The Architecture of Interoperable Information Systems (AIOS) is a reference architecture for the development of interoperable enterprise information systems. If enterprises or public administrations want to engage in automated business processes with other organizations, their IT systems must be able to work together, i.e. they need to be interoperable. The AIOS represents a generic building plan for these organizations to develop interoperable information systems by systematically adjusting and extending their internal information systems. The AIOS was described in a doctoral thesis and is based on the results of various research projects on interoperability. It is independent from specific products or vendors but describes generically the different layers, views, relationships and technical means needed to efficiently establish interoperable information systems. To this aim it combines concepts from service-oriented architecture, Collaborative Business and Business Process Modelling. It can be seen as complementary to ARIS, a well-known architecture for internal information systems and business processes.
Similar to the automation of processes inside organizations, the automation of cross-organizational business processes is an important trend. In this endeavor, collaborating organizations rather strive for a loose coupling of their information systems instead of a tight integration: the collaborating information systems should be able to work together but retain as much independency as possible. This characteristic is also called interoperability, or in the context of collaborating organizations, Business Interoperability, i.e. the capability of autonomous organizations to execute a collaborative business process among them.
Information systems are systems that process information, i.e. they capture, transport, transform, store and offer information. Following the conception prevailing in information systems research, an information system comprises not only the hardware and software of an enterprise, but also the related human actors, business functions and processes as well as organization structures. This broad understanding is for example also embodied by the Zachman Framework.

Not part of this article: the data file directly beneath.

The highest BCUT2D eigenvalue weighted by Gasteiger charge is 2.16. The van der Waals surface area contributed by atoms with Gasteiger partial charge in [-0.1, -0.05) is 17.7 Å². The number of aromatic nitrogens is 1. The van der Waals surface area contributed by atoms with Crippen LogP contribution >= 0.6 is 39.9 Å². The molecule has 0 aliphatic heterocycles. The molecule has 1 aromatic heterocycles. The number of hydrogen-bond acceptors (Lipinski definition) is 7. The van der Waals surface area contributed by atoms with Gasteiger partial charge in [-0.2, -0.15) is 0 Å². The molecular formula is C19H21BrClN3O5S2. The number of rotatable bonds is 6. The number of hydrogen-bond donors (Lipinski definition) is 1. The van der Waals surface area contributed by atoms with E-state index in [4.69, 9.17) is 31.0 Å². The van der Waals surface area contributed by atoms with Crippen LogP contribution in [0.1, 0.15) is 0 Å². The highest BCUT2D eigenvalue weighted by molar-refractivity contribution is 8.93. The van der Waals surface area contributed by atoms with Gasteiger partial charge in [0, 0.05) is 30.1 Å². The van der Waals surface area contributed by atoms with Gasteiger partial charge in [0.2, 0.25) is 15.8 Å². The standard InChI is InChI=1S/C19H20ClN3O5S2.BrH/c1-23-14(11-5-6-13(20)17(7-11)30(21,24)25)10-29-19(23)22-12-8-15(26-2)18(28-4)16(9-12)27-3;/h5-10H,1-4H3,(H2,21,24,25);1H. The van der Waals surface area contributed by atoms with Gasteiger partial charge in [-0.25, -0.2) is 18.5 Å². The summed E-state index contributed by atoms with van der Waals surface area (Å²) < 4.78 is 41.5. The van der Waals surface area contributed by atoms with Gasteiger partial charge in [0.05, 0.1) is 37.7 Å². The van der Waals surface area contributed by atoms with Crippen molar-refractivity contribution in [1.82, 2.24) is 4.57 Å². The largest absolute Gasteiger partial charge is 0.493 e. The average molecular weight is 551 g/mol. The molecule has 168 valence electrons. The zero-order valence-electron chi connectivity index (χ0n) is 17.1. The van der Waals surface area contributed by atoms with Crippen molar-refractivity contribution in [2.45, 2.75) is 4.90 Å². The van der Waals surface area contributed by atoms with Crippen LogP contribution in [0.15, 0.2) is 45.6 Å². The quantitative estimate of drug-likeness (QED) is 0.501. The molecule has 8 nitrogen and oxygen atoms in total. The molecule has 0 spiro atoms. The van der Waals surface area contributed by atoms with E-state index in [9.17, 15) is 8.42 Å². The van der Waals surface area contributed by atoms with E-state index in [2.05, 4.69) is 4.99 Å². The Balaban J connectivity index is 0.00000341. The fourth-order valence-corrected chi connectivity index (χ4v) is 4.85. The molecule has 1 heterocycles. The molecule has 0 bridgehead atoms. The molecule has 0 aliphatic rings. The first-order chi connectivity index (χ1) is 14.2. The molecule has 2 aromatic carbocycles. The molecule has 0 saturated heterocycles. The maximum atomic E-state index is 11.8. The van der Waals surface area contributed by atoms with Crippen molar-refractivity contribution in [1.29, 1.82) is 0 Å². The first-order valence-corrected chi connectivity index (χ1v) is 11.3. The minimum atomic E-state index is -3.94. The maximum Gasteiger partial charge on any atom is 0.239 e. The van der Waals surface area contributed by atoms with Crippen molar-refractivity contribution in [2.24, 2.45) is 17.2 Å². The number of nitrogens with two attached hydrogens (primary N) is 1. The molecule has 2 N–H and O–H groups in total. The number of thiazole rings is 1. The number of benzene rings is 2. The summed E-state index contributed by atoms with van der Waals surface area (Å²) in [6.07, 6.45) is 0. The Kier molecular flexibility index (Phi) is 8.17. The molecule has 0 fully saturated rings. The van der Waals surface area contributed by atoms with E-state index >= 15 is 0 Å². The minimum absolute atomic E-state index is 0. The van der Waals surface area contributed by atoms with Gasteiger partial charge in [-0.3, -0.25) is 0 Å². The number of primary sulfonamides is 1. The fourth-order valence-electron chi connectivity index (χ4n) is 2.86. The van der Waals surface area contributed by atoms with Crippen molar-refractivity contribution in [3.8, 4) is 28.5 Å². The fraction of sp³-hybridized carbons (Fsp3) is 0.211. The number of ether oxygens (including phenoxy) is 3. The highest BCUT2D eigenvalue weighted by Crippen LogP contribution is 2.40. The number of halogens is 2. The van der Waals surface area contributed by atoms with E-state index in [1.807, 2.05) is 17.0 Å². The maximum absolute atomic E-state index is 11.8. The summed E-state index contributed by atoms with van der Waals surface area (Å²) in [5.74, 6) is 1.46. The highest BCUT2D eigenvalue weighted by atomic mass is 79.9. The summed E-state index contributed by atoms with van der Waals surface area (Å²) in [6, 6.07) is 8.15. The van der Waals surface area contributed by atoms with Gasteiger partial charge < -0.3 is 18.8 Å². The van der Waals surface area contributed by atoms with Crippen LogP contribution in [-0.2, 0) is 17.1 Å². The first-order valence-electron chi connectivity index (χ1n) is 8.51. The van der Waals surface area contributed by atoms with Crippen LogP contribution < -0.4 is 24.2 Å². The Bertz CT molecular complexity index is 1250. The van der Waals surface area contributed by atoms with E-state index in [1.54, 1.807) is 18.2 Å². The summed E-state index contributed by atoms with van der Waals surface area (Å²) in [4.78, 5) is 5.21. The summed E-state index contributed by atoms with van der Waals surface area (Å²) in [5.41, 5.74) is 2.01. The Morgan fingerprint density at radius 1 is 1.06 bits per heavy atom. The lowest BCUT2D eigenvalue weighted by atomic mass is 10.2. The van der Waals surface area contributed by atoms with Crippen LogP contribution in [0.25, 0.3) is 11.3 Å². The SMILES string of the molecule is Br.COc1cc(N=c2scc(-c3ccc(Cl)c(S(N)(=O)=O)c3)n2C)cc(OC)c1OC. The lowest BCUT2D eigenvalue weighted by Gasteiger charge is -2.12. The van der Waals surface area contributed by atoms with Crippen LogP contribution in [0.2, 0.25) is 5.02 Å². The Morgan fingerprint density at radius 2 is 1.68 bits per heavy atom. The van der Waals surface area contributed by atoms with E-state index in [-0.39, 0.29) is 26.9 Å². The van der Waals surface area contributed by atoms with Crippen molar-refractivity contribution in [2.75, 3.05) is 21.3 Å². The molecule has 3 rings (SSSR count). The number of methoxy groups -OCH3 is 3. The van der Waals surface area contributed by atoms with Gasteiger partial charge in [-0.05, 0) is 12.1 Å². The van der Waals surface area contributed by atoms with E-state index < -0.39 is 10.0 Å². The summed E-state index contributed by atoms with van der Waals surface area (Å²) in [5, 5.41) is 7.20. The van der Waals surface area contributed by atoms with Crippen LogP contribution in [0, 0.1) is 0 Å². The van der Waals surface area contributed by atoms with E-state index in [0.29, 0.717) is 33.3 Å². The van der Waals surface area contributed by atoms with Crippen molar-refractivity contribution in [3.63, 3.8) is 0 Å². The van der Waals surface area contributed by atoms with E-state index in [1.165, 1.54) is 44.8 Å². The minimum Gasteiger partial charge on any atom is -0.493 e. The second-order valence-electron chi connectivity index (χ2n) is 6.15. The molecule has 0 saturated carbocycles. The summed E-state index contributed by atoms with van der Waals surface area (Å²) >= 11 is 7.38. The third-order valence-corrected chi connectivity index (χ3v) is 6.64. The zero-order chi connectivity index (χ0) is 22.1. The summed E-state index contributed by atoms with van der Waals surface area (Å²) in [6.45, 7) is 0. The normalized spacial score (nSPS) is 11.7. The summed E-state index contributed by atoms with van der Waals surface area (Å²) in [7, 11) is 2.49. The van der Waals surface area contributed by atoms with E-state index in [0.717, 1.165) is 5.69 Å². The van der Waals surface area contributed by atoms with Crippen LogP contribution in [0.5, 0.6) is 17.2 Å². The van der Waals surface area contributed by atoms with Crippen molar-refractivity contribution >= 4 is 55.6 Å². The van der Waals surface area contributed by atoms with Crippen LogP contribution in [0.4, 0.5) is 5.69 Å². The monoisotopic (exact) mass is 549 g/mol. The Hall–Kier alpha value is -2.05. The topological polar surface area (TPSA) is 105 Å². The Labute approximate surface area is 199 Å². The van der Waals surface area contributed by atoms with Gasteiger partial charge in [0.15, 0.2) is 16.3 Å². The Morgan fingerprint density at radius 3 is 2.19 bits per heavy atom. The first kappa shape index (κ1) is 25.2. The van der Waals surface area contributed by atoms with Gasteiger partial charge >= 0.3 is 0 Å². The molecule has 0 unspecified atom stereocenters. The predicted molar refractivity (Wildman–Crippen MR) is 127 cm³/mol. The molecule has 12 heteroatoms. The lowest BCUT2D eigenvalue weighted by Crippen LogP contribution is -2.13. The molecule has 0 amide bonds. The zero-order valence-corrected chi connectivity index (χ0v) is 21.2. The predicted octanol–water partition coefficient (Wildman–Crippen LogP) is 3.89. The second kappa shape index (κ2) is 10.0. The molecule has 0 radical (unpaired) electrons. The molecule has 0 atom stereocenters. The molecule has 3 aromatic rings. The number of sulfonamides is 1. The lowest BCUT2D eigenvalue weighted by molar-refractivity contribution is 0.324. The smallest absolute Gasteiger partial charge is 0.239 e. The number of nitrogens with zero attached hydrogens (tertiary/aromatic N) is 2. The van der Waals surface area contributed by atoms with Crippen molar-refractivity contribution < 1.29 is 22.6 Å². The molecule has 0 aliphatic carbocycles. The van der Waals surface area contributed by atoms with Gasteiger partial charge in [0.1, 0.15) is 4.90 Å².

Architecture is defined as the "fundamental organization of a system, embodied in its components, their relationships to each other and the environment, and the principles governing its design and evolution". Sinz defines an information system architecture as the building plan of an information system in the sense of a specification and documentation of its components and their relationships covering all relevant viewpoints as well as the constructions rules for the creation of the building plan.
Accordingly, an Architecture of Interoperable Information Systems can be defined as the building plan of a cross-organizational information system, which enables organizations to execute a collaborative business process among them.
Following the work on interoperable information systems conducted in European Research Projects in 2010 the Architecture of Interoperable Information Systems (AIOS) was published as a reference for the construction of loosely coupled, interoperating information systems and for the systematic, model-based enactment of collaborative business processes.
The AIOS aims primarily at large organizations that want to interoperate with each other. To this aim it describes how internal information system elements can be systematically connected with the information systems of collaboration partners. The main elements of the AIOS are:
One element comprised in the third category is a "BII-repository", in which each organization publishes the content of its Business Interoperability Interface (BII) to collaboration partners. Since it comprises external views on information system elements, it provides publishing and discovery functionalities as needed in service-oriented architecture: In the BII, the externally relevant processes, services, organization structures etc. are described on various levels of technical granularity, enabling other organizations to search also for business-level elements and not only for technical artifacts. Here, different from the traditional SOA approach, instead of one central service directory, various partner-specific repositories are implemented.
The static part of the architecture builds on three orthogonal axes: Enterprise Dimensions, Levels of technical Granularity and Colloborative Views.
Similar to private, public and global views as known from business process and workflow modeling, in the AIOS, corresponding private, public and global views on information system elements are provided.
To describe business processes comprehensively this axis provides distinct views on processes, functions, data, and organizational elements.
Thus, in combination with the axis "collaborative views", private, public and global views on processes, functions, data, and organizational roles are provided.
The description of system elements on different levels of technical granularity supports a systematic development of collaborative information systems, starting with the business requirements definition and going all the way down to the code level. Apart from the construction aspect, thereby also a multi-dimensional interoperability description is provided, facilitating the synchronization of collaborating systems on each level. Similar to for example ARIS and OMG's MDA three levels are used:
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